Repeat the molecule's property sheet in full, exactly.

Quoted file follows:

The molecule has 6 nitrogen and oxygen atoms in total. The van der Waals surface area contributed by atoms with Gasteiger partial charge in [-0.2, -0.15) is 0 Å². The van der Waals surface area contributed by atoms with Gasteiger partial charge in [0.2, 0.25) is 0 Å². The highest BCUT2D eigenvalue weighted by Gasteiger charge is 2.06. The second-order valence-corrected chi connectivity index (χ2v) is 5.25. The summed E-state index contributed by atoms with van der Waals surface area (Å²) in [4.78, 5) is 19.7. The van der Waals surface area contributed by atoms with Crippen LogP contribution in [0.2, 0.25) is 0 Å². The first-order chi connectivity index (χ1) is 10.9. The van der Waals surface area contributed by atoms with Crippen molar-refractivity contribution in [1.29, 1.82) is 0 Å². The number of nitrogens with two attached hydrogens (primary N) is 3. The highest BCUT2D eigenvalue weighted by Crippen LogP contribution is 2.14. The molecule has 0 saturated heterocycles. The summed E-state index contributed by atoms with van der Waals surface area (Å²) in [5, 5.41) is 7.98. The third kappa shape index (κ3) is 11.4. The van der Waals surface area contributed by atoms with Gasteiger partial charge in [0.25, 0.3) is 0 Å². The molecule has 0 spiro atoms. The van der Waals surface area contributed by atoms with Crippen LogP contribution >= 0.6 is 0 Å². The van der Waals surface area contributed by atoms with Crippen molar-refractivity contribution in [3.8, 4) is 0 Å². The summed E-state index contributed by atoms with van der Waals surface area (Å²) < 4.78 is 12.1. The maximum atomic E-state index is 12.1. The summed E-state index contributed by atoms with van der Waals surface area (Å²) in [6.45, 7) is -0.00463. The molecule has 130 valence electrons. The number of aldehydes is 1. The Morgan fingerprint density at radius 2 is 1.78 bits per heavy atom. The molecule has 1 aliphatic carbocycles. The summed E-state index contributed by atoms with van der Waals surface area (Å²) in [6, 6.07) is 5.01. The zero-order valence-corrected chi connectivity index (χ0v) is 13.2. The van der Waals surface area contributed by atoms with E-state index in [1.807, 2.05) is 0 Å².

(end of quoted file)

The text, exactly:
The molecule has 6 nitrogen and oxygen atoms in total. The van der Waals surface area contributed by atoms with Gasteiger partial charge in [-0.2, -0.15) is 0 Å². The van der Waals surface area contributed by atoms with Gasteiger partial charge in [0.2, 0.25) is 0 Å². The highest BCUT2D eigenvalue weighted by Gasteiger charge is 2.06. The second-order valence-corrected chi connectivity index (χ2v) is 5.25. The summed E-state index contributed by atoms with van der Waals surface area (Å²) in [4.78, 5) is 19.7. The van der Waals surface area contributed by atoms with Crippen LogP contribution in [0.2, 0.25) is 0 Å². The first-order chi connectivity index (χ1) is 10.9. The van der Waals surface area contributed by atoms with Crippen molar-refractivity contribution in [1.29, 1.82) is 0 Å². The number of nitrogens with two attached hydrogens (primary N) is 3. The highest BCUT2D eigenvalue weighted by Crippen LogP contribution is 2.14. The molecule has 0 saturated heterocycles. The summed E-state index contributed by atoms with van der Waals surface area (Å²) in [5, 5.41) is 7.98. The third kappa shape index (κ3) is 11.4. The van der Waals surface area contributed by atoms with Gasteiger partial charge in [0.25, 0.3) is 0 Å². The molecule has 0 spiro atoms. The van der Waals surface area contributed by atoms with Crippen LogP contribution >= 0.6 is 0 Å². The van der Waals surface area contributed by atoms with Crippen molar-refractivity contribution in [3.8, 4) is 0 Å². The summed E-state index contributed by atoms with van der Waals surface area (Å²) < 4.78 is 12.1. The maximum atomic E-state index is 12.1. The summed E-state index contributed by atoms with van der Waals surface area (Å²) in [6.45, 7) is -0.00463. The molecule has 130 valence electrons. The number of aldehydes is 1. The Morgan fingerprint density at radius 2 is 1.78 bits per heavy atom. The molecule has 1 aliphatic carbocycles. The summed E-state index contributed by atoms with van der Waals surface area (Å²) in [6, 6.07) is 5.01. The zero-order valence-corrected chi connectivity index (χ0v) is 13.2. The van der Waals surface area contributed by atoms with E-state index in [1.807, 2.05) is 0 Å².